Blockchain could reshape our world — and the far right is one step ahead

By | February 25, 2018

Josh Hall writes:

Attack of the 50 Foot Blockchain reads the title of a 2017 book. From currency speculation through to verifying the provenance of food, blockchain technology is eking out space in a vast range of fields.

For most people, blockchain technologies are inseparable from bitcoin, the cryptocurrency that has been particularly visible in the news recently thanks to its hyper-volatility. Crypto-entrepreneurs have made and lost millions, and many people have parlayed their trading into a full-time job. But blockchain technology, which allows for immutable records of activities, stored on a ledger that is held not just in one place but massively distributed, has applications in every conceivable area in commerce and beyond. Soon, there will be blockchains everywhere that transactions happen.

While the focus has so far been on currencies such as bitcoin, what’s less well known is the large and growing community of blockchain developers and evangelists, many of whom believe that the technology could herald radical changes in the ways our economies and societies are structured. But there’s a big question at the heart of that community: what might a world built with the help of blockchain technology look like?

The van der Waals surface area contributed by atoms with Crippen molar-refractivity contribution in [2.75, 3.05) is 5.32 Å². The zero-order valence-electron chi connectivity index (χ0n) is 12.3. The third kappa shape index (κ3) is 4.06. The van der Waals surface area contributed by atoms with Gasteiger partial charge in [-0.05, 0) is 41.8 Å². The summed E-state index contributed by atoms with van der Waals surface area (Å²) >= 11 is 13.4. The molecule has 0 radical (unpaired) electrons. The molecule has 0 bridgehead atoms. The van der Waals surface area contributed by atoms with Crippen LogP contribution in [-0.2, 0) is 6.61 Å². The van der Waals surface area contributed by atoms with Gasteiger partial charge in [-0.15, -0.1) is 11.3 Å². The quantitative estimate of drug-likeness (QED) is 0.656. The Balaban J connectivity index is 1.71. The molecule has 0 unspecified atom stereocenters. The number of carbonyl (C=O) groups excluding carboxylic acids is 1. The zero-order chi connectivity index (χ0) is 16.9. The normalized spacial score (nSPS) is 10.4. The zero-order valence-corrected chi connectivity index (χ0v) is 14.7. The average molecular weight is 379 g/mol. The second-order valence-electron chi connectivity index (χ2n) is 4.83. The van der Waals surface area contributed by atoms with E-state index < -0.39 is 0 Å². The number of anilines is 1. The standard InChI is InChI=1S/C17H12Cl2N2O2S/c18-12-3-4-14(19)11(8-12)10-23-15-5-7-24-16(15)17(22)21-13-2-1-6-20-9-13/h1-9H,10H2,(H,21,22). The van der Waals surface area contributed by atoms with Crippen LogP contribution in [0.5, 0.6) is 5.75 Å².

Unchain, a large bitcoin and blockchain convention based in Hamburg, seems to have a potential answer. Along with speakers from blockchain startups, cryptocurrency exchanges and a company that purports to offer “privately managed cities as a business”, the conference programme also features Alice Weidel, listed on the site as an “economist and bitcoin entrepreneur”.

In fact, Weidel is the co-leader of Alternative für Deutschland, which recently became the third largest party in Germany’s Bundestag. Weidel’s election campaign in 2017 was the party’s breakthrough moment, and what many have seen as a watershed in German politics – the return of far-right, populist ethno-nationalism to the federal parliament. [Continue reading…]

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